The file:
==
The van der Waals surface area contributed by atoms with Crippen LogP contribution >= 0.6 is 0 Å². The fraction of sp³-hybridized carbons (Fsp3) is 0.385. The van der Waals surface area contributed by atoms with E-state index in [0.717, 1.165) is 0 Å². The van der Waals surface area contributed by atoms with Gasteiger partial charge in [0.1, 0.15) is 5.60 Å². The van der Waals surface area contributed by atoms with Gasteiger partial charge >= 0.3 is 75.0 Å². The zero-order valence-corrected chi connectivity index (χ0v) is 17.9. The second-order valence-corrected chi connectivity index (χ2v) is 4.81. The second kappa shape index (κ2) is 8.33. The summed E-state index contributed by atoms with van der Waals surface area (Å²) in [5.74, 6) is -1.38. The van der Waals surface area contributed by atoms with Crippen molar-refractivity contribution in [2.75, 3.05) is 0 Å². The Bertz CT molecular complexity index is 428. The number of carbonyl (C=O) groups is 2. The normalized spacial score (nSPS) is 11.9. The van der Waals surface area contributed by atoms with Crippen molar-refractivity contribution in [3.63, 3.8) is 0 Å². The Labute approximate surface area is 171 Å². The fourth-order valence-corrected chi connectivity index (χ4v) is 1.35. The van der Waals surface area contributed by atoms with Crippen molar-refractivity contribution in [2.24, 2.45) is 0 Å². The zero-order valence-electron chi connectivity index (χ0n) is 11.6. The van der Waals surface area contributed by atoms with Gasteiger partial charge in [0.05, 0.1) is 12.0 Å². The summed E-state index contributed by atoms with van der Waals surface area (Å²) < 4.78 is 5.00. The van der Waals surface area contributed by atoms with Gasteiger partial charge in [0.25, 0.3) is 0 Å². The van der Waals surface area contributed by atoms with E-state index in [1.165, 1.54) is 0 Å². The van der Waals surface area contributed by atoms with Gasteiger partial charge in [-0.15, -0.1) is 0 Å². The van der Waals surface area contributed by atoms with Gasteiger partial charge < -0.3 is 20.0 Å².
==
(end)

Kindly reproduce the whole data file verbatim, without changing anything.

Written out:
The van der Waals surface area contributed by atoms with Crippen LogP contribution >= 0.6 is 0 Å². The fraction of sp³-hybridized carbons (Fsp3) is 0.385. The van der Waals surface area contributed by atoms with E-state index in [0.717, 1.165) is 0 Å². The van der Waals surface area contributed by atoms with Gasteiger partial charge in [0.1, 0.15) is 5.60 Å². The van der Waals surface area contributed by atoms with Gasteiger partial charge >= 0.3 is 75.0 Å². The zero-order valence-corrected chi connectivity index (χ0v) is 17.9. The second-order valence-corrected chi connectivity index (χ2v) is 4.81. The second kappa shape index (κ2) is 8.33. The summed E-state index contributed by atoms with van der Waals surface area (Å²) in [5.74, 6) is -1.38. The van der Waals surface area contributed by atoms with Crippen molar-refractivity contribution in [2.75, 3.05) is 0 Å². The Bertz CT molecular complexity index is 428. The number of carbonyl (C=O) groups is 2. The normalized spacial score (nSPS) is 11.9. The van der Waals surface area contributed by atoms with Crippen molar-refractivity contribution in [3.63, 3.8) is 0 Å². The Labute approximate surface area is 171 Å². The fourth-order valence-corrected chi connectivity index (χ4v) is 1.35. The van der Waals surface area contributed by atoms with Crippen molar-refractivity contribution in [2.24, 2.45) is 0 Å². The zero-order valence-electron chi connectivity index (χ0n) is 11.6. The van der Waals surface area contributed by atoms with Gasteiger partial charge in [0.05, 0.1) is 12.0 Å². The summed E-state index contributed by atoms with van der Waals surface area (Å²) < 4.78 is 5.00. The van der Waals surface area contributed by atoms with Gasteiger partial charge in [0.25, 0.3) is 0 Å². The van der Waals surface area contributed by atoms with E-state index in [1.165, 1.54) is 0 Å². The van der Waals surface area contributed by atoms with Gasteiger partial charge in [-0.15, -0.1) is 0 Å². The van der Waals surface area contributed by atoms with Gasteiger partial charge < -0.3 is 20.0 Å².